A cataract is a clouding of the eye’s natural lens, which lies behind the iris and the pupil. The lens works much like a camera lens, focusing light onto the retina at the back of the eye. The lens also adjusts the eye’s focus, letting us see things clearly both up close and far away.
The lens is mostly made of water and protein. The protein is arranged in a precise way that keeps the lens clear and lets light pass through it. But as we age, some of the protein may clump together and start to cloud a small area of the lens. This is a cataract, and over time, it may grow larger and cloud more of the lens, making it harder to see. There are many classifications of cataracts.
The three most common types are:
- A nuclear cataract is most commonly seen as it forms. This cataract forms in the nucleus, the center of the lens, and is due to natural aging changes.
- A cortical cataract, which forms in the lens cortex, gradually extends its spokes from the outside of the lens to the center. Many diabetics develop cortical cataracts.
- A subcapsular cataract begins at the back of the lens. People with diabetes, high farsightedness, retinitis pigmentosa or those taking high doses of steroids may develop a subcapsular cataract.
Cataract symptoms and signs
A cataract starts out small, and at first has little effect on your vision. You may notice that your vision is blurred a little, like looking through a cloudy piece of glass or viewing an impressionist painting. A cataract may make light from the sun or a lamp seem too bright or glaring. Or you might notice when you drive at night that the oncoming headlights cause more glare than before. Colours might not appear as bright as they once did.
The type of cataract you have will determine exactly which symptoms you experience and how soon they will occur. When a nuclear cataract first develops it can bring about a temporary improvement in your near vision, called “second sight.” Unfortunately, the improved vision is short-lived and will disappear as the cataract worsens. Meanwhile, a subcapsular cataract may not produce any symptoms until it’s well-developed.
If you think you have a cataract, visit us at Ezekiel Eyes for a thorough eye exam to find out for sure.
What causes a cataract?
No one knows for sure why the eye’s lens changes as we age, forming cataracts. Researchers are gradually identifying factors that may cause cataracts – and information that might help to prevent them. Many studies suggest that exposure to ultraviolet light is associated with cataract development, so eyecare practitioners recommend wearing sunglasses and a wide-brimmed hat to lessen your exposure.
Other types of radiation may also be causes. For example, a 2005 study conducted in Iceland suggests that airline pilots have a higher risk of developing nuclear cataract than non-pilots, and that the cause may be exposure to cosmic radiation. A similar theory suggests that astronauts, too, are at risk from cosmic radiation. Other studies suggest people with diabetes are at risk for developing a cataract. The same goes for users of steroids, diuretics and major tranquilizers, but more studies are needed to distinguish the effect of the disease from the consequences of the drugs themselves.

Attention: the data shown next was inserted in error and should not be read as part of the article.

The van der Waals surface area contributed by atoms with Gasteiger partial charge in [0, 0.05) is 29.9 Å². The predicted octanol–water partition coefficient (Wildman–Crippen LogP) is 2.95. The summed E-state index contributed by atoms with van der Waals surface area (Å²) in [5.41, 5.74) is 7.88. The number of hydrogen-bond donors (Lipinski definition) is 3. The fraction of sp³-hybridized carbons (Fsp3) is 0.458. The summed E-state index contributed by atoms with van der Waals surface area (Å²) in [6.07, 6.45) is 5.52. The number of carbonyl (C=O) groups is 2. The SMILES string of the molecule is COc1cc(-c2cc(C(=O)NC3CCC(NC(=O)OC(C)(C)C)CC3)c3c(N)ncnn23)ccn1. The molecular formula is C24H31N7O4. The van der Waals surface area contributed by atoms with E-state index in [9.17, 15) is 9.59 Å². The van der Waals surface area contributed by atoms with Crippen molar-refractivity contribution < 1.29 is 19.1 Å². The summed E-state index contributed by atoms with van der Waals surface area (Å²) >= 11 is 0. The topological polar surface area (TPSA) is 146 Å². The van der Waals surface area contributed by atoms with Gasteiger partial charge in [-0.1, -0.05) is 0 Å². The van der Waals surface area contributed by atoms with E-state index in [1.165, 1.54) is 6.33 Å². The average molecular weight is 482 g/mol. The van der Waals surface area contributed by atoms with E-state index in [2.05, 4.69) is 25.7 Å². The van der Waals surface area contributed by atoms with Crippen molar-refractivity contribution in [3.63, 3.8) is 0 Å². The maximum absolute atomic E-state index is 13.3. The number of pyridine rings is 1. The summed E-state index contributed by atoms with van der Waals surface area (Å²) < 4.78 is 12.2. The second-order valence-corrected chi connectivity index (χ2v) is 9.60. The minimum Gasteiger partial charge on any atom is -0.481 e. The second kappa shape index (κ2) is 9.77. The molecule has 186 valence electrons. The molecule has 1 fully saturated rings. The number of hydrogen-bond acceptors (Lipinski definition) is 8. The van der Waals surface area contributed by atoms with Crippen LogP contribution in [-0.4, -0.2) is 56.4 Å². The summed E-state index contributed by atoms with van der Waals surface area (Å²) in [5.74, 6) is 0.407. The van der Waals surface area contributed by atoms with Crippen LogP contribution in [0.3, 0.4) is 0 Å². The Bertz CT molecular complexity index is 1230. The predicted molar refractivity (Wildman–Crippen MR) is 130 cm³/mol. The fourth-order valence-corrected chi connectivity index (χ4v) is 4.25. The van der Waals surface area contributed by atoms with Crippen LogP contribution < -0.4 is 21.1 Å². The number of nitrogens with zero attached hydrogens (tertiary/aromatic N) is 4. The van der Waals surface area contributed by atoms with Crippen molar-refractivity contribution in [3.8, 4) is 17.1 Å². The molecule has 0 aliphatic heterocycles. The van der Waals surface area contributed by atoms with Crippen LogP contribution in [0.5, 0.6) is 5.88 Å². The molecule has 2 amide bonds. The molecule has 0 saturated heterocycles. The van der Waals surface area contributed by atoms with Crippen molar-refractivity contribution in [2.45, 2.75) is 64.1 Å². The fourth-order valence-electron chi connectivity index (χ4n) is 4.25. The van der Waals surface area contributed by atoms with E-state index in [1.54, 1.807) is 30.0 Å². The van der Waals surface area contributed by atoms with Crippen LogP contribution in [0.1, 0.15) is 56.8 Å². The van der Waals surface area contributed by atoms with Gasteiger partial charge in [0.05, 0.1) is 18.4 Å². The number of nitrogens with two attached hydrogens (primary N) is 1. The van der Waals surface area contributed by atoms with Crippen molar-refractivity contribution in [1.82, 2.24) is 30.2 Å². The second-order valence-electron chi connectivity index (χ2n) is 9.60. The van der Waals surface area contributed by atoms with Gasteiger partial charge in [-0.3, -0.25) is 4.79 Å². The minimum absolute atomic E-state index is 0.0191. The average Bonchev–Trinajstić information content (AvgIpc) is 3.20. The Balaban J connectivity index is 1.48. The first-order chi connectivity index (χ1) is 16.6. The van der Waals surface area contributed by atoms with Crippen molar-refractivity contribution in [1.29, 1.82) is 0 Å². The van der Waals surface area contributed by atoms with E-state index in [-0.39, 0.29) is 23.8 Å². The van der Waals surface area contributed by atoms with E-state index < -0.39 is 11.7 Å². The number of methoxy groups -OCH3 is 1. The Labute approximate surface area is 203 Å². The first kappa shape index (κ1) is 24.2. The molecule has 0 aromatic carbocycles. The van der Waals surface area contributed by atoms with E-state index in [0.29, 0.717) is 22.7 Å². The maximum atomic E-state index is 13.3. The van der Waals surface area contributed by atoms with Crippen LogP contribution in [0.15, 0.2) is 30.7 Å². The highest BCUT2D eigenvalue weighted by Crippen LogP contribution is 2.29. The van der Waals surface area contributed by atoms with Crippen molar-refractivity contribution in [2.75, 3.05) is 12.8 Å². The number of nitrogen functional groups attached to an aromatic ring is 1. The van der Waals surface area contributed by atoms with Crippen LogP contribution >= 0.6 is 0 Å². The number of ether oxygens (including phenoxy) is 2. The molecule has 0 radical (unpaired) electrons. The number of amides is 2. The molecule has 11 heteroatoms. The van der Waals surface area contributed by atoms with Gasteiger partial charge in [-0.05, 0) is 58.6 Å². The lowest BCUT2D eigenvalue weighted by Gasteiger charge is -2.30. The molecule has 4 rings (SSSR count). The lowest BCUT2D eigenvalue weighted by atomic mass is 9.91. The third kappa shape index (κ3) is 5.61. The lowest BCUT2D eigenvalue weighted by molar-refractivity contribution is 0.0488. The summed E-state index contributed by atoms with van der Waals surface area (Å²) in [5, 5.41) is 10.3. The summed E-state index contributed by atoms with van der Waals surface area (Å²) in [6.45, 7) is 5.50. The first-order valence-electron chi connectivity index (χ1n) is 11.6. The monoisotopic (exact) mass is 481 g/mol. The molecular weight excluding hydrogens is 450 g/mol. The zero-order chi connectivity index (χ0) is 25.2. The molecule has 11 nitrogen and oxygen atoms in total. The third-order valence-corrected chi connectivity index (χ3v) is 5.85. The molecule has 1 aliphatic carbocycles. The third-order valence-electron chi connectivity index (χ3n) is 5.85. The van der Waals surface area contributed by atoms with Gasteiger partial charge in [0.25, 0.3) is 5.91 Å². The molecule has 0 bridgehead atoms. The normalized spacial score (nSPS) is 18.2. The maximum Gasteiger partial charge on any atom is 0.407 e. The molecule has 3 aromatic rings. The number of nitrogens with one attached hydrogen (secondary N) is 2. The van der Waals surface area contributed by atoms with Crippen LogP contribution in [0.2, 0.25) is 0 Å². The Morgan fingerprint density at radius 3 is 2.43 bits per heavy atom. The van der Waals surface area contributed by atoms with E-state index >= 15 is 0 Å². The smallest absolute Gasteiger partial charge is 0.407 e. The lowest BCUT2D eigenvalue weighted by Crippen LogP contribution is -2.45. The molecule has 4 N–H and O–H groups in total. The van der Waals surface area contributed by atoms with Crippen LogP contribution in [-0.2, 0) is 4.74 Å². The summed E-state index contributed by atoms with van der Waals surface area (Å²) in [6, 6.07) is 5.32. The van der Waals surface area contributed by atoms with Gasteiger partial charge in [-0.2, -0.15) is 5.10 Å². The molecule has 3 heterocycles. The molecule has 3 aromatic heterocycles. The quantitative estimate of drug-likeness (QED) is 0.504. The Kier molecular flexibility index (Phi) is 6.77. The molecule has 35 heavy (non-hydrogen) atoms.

Some eyecare practitioners believe that a diet high in antioxidants, such as beta-carotene (vitamin A), selenium and vitamins C and E, may forestall cataract development. Meanwhile, eating a lot of salt may increase your risk. Other risk factors include cigarette smoke, air pollution and heavy alcohol consumption.
A small study published in 2002 found lead exposure to be a risk factor; another study in December 2004, of 795 men age 60 and older, came to a similar conclusion. But larger studies are needed to confirm whether lead can definitely put you at risk, and if so, whether the risk is from a one-time dose at a particular time in life or from chronic exposure over years.
When symptoms begin to appear, you may be able to improve your vision for a while using new prescription spectacles, increase the magnification, appropriate lighting or other visual aids. Think about surgery when your cataracts have progressed enough to seriously impair your vision and affect your daily life.
Many people consider poor vision an inevitable fact of aging, but cataract surgery is a simple, relatively painless procedure to regain vision. Cataract surgery is very successful in restoring vision. Nine out of 10 people who have cataract surgery regain very good vision, somewhere between 6/6 and 6/12.
During surgery, your Ophthalmologist will remove your clouded lens, and in most cases replace it with a clear, plastic intraocular lens (IOL). New IOLs are being developed all the time to make the surgery less complicated for surgeons and the lenses more helpful to patients. One example is a new IOL that lets patients see at all distances, not just one. Another new IOL blocks both ultraviolet and blue light rays, which research indicates may damage the retina.